Bernadette Maney is an elderly lady who left the comfort of her home for someplace unknown and along the way made friends who have become more like family. However, that family is now being threatened. The Wyoming Sleepwater chapter is in danger from the government and we find our eclectic group of characters on the run again. This is despite one pregnant member being so close to her due date and Bernadette’s arthritis being especially bothersome. Bernadette assumes they will be safe in a cabin in South Carolina. But will they? How will they manage to deliver an infant with everything that is going on? How will the Wyoming Sleepwater chapter survive having lost so many members?
This is book two in Kathrin Hutson’s Blue Helix sci-fi series. In this installment, we get to dive deep into Bernadette’s character and experience her wisdom. This book touches on issues like racism in a way that is powerful and effective without being annoyingly political. While it is a second in a series, the first is not a necessary prerequisite. The book handles revisits expertly. Providing just enough information from the first book to give the backstory but not overwhelming the reader with information or regurgitating the first book.
Sleepwater Static is an excellent piece of thought-provoking literature. Wyoming’s Sleepwater chapter persecution parallel’s contemporary societal issues. The fight for LGBT civil rights is a global issue, but in Sleepwater Static it is distilled down to a group of friends, and driven by well defined characters with special abilities that still must overcome humanities abhorrence to diversity.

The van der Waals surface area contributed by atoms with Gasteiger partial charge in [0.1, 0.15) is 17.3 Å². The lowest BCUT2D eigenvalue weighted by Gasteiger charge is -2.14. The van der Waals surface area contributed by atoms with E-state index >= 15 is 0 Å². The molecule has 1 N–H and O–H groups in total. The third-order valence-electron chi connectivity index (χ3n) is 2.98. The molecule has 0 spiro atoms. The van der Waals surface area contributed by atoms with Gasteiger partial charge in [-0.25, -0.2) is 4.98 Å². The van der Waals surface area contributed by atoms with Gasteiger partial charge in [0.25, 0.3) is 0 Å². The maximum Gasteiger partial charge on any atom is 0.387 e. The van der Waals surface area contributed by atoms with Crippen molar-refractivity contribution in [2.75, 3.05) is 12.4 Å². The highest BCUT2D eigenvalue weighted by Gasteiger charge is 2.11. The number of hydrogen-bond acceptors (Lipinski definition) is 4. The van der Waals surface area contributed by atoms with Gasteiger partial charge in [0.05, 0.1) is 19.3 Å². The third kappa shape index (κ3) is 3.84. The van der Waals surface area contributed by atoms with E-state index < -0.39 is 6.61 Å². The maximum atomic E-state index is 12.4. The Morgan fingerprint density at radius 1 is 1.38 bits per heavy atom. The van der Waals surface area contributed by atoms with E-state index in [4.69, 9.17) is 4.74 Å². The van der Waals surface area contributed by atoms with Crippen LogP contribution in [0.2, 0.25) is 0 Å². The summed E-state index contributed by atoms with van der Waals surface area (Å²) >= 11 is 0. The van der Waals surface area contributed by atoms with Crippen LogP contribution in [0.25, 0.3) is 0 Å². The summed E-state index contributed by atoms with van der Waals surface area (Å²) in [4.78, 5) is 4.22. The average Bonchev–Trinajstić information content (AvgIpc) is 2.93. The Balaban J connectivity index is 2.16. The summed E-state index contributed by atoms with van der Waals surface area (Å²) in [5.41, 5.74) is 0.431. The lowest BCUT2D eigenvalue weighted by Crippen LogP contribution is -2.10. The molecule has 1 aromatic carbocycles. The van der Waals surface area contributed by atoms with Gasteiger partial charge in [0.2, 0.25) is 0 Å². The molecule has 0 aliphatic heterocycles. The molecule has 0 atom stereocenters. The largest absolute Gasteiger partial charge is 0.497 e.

Bernadette was only a little more than briefly introduced in the first book. In this book, we get to see her in all her arthritic glory, exuding wisdom and life experience. But character development was something I took for granted as it was well on display in the first book and carries over to book two. Bernadette returns home only to find that trouble is hard to elude.
Sleepwater Static is a story that is consistently entertaining. It reminds me of Netflix’s recent sci-fi movie Code 8. If you have a chance to pickup book one in the series then do so, it will make book two much more enjoyable. In either case this is a fun book that you shouldn’t pass up.
Pages: 397 | ASIN: B085S7ZG3S
Thirst Trap follows four friends as they deal with sexuality, tragedy, substance abuse and wild friendships. What made you write a story about these topics? Anything pulled from your life experiences?
Honestly, the story came from some of my closest friends. I wrote a novel several years ago that was based on me coming out, and I wanted to write a novel as a follow up to it. It’s kind of like my autobiography but in my own way. I pulled from my brothers suicide, my friends abusive ex, my friends boyfriend suicide, and my friends marriage. Also, a lot of the back and forth with the witty comments are actual comments my friends have made to each other.
What kind of research did you do for this novel to ensure you captured the essence of the stories theme?
I did 4 years of research just watching my friends. I wanted to make sure that I did justice in that no matter what happens friends have each other’s backs. I think my theme in all of my books is to be open and honest or it will bite you in the butt down the road.